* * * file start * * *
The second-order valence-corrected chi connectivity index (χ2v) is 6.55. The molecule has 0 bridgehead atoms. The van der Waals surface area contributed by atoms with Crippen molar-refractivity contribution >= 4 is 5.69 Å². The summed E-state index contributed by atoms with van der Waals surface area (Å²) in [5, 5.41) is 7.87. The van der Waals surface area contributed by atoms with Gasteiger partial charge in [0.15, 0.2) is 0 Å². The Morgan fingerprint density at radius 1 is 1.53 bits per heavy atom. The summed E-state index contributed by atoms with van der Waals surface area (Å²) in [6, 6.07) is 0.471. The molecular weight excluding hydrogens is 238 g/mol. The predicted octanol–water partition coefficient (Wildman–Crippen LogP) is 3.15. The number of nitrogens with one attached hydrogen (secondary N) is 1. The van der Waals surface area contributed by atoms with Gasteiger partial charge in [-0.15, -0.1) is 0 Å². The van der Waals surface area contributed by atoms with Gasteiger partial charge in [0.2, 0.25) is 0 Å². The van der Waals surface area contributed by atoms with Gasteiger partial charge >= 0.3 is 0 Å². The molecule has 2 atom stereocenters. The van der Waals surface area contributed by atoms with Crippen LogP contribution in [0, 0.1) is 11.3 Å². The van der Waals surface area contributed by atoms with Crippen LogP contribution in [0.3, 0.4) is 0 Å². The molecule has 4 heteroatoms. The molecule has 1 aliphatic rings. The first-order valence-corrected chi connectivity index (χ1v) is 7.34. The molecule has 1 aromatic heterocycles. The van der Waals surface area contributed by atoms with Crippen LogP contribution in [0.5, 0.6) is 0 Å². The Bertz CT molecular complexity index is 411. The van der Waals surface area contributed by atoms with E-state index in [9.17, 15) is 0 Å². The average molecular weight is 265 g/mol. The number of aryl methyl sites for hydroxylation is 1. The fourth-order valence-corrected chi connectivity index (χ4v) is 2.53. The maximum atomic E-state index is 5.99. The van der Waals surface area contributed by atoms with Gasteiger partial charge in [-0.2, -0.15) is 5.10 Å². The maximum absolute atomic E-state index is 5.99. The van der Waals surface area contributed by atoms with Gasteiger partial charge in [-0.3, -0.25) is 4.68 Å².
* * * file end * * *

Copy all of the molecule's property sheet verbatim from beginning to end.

The second-order valence-corrected chi connectivity index (χ2v) is 6.55. The molecule has 0 bridgehead atoms. The van der Waals surface area contributed by atoms with Crippen molar-refractivity contribution >= 4 is 5.69 Å². The summed E-state index contributed by atoms with van der Waals surface area (Å²) in [5, 5.41) is 7.87. The van der Waals surface area contributed by atoms with Gasteiger partial charge in [0.15, 0.2) is 0 Å². The Morgan fingerprint density at radius 1 is 1.53 bits per heavy atom. The summed E-state index contributed by atoms with van der Waals surface area (Å²) in [6, 6.07) is 0.471. The molecular weight excluding hydrogens is 238 g/mol. The predicted octanol–water partition coefficient (Wildman–Crippen LogP) is 3.15. The number of nitrogens with one attached hydrogen (secondary N) is 1. The van der Waals surface area contributed by atoms with Gasteiger partial charge in [-0.15, -0.1) is 0 Å². The van der Waals surface area contributed by atoms with Gasteiger partial charge in [0.2, 0.25) is 0 Å². The van der Waals surface area contributed by atoms with Gasteiger partial charge >= 0.3 is 0 Å². The molecule has 2 atom stereocenters. The van der Waals surface area contributed by atoms with Crippen LogP contribution in [0, 0.1) is 11.3 Å². The van der Waals surface area contributed by atoms with Crippen LogP contribution in [0.3, 0.4) is 0 Å². The molecule has 4 heteroatoms. The molecule has 1 aliphatic rings. The first-order valence-corrected chi connectivity index (χ1v) is 7.34. The molecule has 1 aromatic heterocycles. The van der Waals surface area contributed by atoms with Crippen LogP contribution in [0.5, 0.6) is 0 Å². The Bertz CT molecular complexity index is 411. The van der Waals surface area contributed by atoms with E-state index in [9.17, 15) is 0 Å². The average molecular weight is 265 g/mol. The number of aryl methyl sites for hydroxylation is 1. The fourth-order valence-corrected chi connectivity index (χ4v) is 2.53. The maximum atomic E-state index is 5.99. The van der Waals surface area contributed by atoms with Gasteiger partial charge in [-0.2, -0.15) is 5.10 Å². The maximum absolute atomic E-state index is 5.99. The van der Waals surface area contributed by atoms with Gasteiger partial charge in [-0.3, -0.25) is 4.68 Å².